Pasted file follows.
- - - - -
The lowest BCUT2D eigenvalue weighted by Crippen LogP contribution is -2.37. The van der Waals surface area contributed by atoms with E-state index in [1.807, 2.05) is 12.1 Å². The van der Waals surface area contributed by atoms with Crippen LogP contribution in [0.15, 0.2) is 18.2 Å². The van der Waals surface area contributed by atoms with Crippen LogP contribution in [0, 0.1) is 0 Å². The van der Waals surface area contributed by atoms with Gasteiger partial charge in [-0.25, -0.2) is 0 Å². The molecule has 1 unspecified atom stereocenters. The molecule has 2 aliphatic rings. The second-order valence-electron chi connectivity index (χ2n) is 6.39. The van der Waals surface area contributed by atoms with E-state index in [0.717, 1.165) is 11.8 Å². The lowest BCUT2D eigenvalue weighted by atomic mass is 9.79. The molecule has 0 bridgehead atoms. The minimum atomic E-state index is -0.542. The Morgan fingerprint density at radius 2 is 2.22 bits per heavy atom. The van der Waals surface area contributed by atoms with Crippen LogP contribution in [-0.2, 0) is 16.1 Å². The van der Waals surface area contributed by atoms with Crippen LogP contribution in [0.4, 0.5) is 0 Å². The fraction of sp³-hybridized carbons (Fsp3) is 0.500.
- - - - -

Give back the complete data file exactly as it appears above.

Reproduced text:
The lowest BCUT2D eigenvalue weighted by Crippen LogP contribution is -2.37. The van der Waals surface area contributed by atoms with E-state index in [1.807, 2.05) is 12.1 Å². The van der Waals surface area contributed by atoms with Crippen LogP contribution in [0.15, 0.2) is 18.2 Å². The van der Waals surface area contributed by atoms with Crippen LogP contribution in [0, 0.1) is 0 Å². The van der Waals surface area contributed by atoms with Gasteiger partial charge in [-0.25, -0.2) is 0 Å². The molecule has 1 unspecified atom stereocenters. The molecule has 2 aliphatic rings. The second-order valence-electron chi connectivity index (χ2n) is 6.39. The van der Waals surface area contributed by atoms with E-state index in [0.717, 1.165) is 11.8 Å². The lowest BCUT2D eigenvalue weighted by atomic mass is 9.79. The molecule has 0 bridgehead atoms. The minimum atomic E-state index is -0.542. The Morgan fingerprint density at radius 2 is 2.22 bits per heavy atom. The van der Waals surface area contributed by atoms with Crippen LogP contribution in [-0.2, 0) is 16.1 Å². The van der Waals surface area contributed by atoms with Crippen LogP contribution in [0.4, 0.5) is 0 Å². The fraction of sp³-hybridized carbons (Fsp3) is 0.500.